category object in an (∞,1)-category, groupoid object
The concept of $\Gamma$-spaces is a model for ∞-groupoids equipped with a multiplication that is unital, associative, and commutative up to higher coherent homotopies: they are models for E-∞ spaces and hence, if grouplike (“very special” $\Gamma$-spaces), for infinite loop spaces / connective spectra / abelian ∞-groups.
The notion of $\Gamma$-space is a close variant of that of Segal category for the case that the underlying (∞,1)-category happens to be an ∞-groupoid, happens to be connected and is equipped with extra structure.
$\Gamma$-spaces differ from operadic models for $E_\infty$-spaces, such as in terms of algebras over an E-∞ operad, in that their multiplication is specified “geometrically” rather than algebraically.
Let $\Gamma^{op}$ (see Segal's category) be the skeleton of the category of finite pointed sets. We write $\underline{n}$ for the finite pointed set with $n$ non-basepoint elements. Then a $\Gamma$-space is a functor $X\colon \Gamma^{op}\to Top$ (or to simplicial sets, or whatever other model one prefers).
We think of $X(\underline{1})$ as the “underlying space” of a $\Gamma$-space $X$, with $X(\underline{n})$ being a “model for the cartesian power $X^n$”. In order for this to be valid, and thus for $X$ to present an infinite loop space, a $\Gamma$-space must satisfy the further condition that all the Segal maps
are weak equivalences. We include in this the $0$th Segal map $X(\underline{0}) \to *$, which therefore requires that $X(\underline{0})$ is contractible. Sometimes the very definition of $\Gamma$-space includes this homotopical condition as well.
One of the main advantages of $\Gamma$-spaces (and, more generally, $\Gamma$-objects) is that the delooping construction is very easy to express in this language.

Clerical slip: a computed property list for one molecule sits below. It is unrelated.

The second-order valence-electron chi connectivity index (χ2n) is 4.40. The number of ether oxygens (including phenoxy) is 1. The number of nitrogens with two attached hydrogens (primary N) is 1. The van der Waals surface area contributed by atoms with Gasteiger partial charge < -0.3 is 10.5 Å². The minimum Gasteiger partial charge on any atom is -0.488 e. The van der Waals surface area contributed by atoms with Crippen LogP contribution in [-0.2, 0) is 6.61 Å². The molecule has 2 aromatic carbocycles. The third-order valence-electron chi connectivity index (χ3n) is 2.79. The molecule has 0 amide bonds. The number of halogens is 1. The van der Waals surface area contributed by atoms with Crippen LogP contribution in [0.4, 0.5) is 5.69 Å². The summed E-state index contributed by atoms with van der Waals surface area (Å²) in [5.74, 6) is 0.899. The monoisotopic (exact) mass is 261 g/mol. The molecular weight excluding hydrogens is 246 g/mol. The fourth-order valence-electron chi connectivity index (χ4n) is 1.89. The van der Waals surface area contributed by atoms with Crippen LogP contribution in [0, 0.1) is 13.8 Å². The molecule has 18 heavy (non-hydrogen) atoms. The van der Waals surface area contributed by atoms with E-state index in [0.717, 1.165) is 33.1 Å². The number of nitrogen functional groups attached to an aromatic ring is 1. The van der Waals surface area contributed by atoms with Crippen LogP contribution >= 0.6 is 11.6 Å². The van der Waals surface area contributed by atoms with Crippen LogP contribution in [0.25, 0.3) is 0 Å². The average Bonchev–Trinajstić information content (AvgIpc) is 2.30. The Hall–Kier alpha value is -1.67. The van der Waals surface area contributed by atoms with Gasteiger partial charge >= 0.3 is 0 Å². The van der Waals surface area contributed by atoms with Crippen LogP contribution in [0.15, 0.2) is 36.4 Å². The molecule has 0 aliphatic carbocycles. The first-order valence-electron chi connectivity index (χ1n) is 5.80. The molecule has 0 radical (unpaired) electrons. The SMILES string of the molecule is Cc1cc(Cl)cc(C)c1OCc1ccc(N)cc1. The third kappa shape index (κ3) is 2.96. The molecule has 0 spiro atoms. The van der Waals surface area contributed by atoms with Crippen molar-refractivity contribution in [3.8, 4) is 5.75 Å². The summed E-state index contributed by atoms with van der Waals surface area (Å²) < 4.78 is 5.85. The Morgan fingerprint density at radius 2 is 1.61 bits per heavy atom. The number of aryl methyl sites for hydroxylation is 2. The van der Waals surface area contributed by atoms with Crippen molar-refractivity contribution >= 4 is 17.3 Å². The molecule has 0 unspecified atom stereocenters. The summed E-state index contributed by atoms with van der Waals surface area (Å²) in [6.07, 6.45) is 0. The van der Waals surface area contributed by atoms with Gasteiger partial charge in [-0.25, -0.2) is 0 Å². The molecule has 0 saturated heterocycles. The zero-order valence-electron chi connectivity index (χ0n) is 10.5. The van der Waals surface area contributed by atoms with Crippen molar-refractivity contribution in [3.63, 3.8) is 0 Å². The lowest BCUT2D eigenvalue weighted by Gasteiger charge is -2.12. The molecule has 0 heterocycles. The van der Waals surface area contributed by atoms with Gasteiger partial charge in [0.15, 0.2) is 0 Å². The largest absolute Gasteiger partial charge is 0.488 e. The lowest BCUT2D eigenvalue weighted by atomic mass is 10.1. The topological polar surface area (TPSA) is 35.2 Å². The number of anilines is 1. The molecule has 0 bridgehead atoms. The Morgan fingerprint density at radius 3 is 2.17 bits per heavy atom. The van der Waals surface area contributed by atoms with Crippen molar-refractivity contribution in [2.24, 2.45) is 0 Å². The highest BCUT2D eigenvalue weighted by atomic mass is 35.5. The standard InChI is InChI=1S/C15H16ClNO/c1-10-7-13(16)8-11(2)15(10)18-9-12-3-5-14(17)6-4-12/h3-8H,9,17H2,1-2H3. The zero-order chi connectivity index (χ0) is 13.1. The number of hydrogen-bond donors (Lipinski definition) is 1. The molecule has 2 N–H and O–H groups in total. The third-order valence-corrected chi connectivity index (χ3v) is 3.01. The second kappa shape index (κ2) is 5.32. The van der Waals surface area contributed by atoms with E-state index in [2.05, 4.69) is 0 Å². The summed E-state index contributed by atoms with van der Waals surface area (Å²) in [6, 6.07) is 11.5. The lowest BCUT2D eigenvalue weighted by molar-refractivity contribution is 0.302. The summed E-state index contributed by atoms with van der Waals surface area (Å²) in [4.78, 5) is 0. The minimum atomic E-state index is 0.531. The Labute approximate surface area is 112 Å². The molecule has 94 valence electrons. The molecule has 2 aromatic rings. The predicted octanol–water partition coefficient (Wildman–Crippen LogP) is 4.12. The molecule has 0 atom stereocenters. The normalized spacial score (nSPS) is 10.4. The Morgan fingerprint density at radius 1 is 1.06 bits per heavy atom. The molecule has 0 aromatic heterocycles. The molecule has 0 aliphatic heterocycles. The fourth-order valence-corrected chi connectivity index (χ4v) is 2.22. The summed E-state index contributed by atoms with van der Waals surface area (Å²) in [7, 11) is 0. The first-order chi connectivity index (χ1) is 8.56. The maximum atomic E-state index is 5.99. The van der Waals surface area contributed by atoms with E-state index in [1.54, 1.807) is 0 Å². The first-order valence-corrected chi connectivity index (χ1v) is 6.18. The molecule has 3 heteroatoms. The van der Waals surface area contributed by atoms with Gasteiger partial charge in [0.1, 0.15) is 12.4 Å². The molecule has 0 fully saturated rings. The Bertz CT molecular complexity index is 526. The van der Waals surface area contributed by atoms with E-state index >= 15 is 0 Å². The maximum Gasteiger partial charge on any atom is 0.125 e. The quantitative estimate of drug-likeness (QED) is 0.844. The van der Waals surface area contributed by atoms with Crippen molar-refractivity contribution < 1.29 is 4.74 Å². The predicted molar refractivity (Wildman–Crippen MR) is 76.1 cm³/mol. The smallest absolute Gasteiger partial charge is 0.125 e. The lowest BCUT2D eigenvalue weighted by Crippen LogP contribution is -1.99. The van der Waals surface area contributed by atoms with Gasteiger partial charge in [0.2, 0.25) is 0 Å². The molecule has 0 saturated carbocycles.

The delooping construction is a functor
where $M$ is the relative category for which we are considering $\Gamma$-objects. The most common choices are $M=sSet$, the model category of simplicial sets?, and $M=Top$, the model category of topological spaces.
We define
where $T\in\Delta^\op$ and the argument of the homotopy colimit functor is a simplicial object in $M$. Here $T\in\Delta$ is converted first to an object of $\Gamma$ via the functor $\Delta\to\Gamma$ described below.
We have a functor $\Delta\to\Gamma$, where $\Delta$ is the simplex category, which takes $[n]$ to $\underline{n}$. Thus, every $\Gamma$-space has an underlying simplicial space. This simplicial space is in fact a special Delta-space which exhibits the 1-fold delooping of the corresponding $\Gamma$-space.
A model category structure on $\Gamma$-spaces is due to (Bousfield-Friedlander 77). See at model structure for connective spectra.
The concept goes back to
Another early reference considers $\Gamma$-objects in simplicial groups. It is also the first reference that uses the terms “special Γ-spaces” and “very special Γ-spaces”, which it attributes to Segal.
The model category structure on $\Gamma$-spaces (a generalized Reedy model structure) was established in
Discussion of the smash product of spectra on connective spectra via $\Gamma$-spaces
and of the corresponding monoid objects, hence ring spectra:
Stefan Schwede, Stable homotopical algebra and $\Gamma$-spaces, Math. Proc. Camb. Phil. Soc. (1999), 126, 329 (pdf)
Tyler Lawson, Commutative Γ-rings do not model all commutative ring spectra, Homology Homotopy Appl. Volume 11, Number 2 (2009), 189-194. (Euclid)
Discussion in relation to symmetric spectra includes
Discussion of $\Gamma$-spaces in the broader context of higher algebra in (infinity,1)-operad theory is around remark 2.4.2.2 of
See also
C. Balteanu, Z. Fiedorowicz, R. Schwanzl and R. Vogt, Iterated Monoidal Categories, Advances in Mathematics (2003).
B. Badzioch, Algebraic Theories in Homotopy Theory, Annals of Mathematics, 155, 895–913 (2002).
Last revised on April 18, 2024 at 07:55:44. See the history of this page for a list of all contributions to it.